A recent NY Times Op-Ed piece advocated that all donors be open donors whose identities would be shared with the donor’s offspring when they reach age 18.
I was adopted in 1972 – pre-Roe v Wade era – where it was usually seen to be in the best interest of the child and “all involved” to not know they are adopted. I was fortunate that my parents disagreed and my adoption story was told to me from birth, though I have no info on the birth family really as my parents are not reliable reporters and didn’t write down what little they were told. The mystery has become part of my identity… but that was a self-individuation process that evolved. The recent NY Times Op-Ed is simplistic and one-dimensional, but after all, the author is only an 18 year old boy.
I do feel that donor records should be anonymous if that is preferred by a donor but I also believe they should not be destroyed. I have to say as an adopted person I have always wondered about bio parents/family and while I never felt traumatized about it, there is some comfort for me in knowing that my birth records are out there “somewhere” and should I ever really need them I can subpoena them. Certainly this young man’s discomfort is not unusual and his identity formation as an adult man and a father to be, if he should choose, will be shaped to some degree by these questions. It seems natural to me.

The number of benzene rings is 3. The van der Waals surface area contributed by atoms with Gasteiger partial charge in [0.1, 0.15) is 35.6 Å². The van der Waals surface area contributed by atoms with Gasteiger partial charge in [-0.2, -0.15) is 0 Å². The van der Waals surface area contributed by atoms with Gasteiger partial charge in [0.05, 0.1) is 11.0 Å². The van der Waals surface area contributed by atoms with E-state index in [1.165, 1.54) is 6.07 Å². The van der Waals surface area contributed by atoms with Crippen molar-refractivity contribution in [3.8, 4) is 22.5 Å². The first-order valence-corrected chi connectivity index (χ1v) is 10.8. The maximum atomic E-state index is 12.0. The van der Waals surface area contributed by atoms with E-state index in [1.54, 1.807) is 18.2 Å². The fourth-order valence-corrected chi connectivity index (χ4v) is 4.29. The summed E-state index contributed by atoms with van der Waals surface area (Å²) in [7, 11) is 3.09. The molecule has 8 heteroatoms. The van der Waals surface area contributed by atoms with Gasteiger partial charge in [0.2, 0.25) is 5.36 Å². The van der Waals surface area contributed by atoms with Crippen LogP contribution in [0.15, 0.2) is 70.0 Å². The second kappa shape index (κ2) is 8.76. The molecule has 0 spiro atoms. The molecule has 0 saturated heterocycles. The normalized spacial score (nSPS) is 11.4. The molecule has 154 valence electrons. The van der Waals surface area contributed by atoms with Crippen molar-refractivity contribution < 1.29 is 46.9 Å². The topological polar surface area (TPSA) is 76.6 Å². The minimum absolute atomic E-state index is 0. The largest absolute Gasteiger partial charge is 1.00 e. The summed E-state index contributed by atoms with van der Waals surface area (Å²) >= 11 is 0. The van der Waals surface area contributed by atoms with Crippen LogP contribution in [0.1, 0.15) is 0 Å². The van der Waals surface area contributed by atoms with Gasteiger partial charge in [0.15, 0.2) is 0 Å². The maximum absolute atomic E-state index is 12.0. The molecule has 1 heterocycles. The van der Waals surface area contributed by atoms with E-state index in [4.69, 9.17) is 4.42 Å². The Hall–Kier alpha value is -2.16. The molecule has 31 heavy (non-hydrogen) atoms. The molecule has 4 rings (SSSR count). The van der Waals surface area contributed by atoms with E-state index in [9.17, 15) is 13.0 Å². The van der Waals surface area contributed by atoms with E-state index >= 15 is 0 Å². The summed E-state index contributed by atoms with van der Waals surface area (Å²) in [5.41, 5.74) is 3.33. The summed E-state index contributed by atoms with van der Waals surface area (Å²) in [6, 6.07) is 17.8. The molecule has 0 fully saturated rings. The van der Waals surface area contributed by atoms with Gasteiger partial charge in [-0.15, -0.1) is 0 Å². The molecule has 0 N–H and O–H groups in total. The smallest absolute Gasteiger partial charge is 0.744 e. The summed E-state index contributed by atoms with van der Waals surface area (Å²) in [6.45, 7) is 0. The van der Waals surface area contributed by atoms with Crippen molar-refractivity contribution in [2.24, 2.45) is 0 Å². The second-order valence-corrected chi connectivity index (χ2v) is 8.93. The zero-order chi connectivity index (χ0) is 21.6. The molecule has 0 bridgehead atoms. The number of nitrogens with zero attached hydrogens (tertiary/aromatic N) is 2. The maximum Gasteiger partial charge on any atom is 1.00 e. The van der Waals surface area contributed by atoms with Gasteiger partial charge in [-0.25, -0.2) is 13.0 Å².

I did not turn to my parents to navigate my adoption issues – my brother is now doing some searching and has told my parents – I worry more about them especially my mom – my mom’s infertility grief is still a bit raw even 40+ years later and me being pregnant is a joy for her but it is all complicated… I guess that is my point … it is all complicated and that is OK.
My daughter will know more than some others as we have a known donor and I have pictures. He was a friend, and still is a “Facebook friend” (LOL) despite living half way around the world. I am sure of one thing – it will be complicated – but I learned from my parents that there are all kinds of families – and that is what I will tell my daughter.
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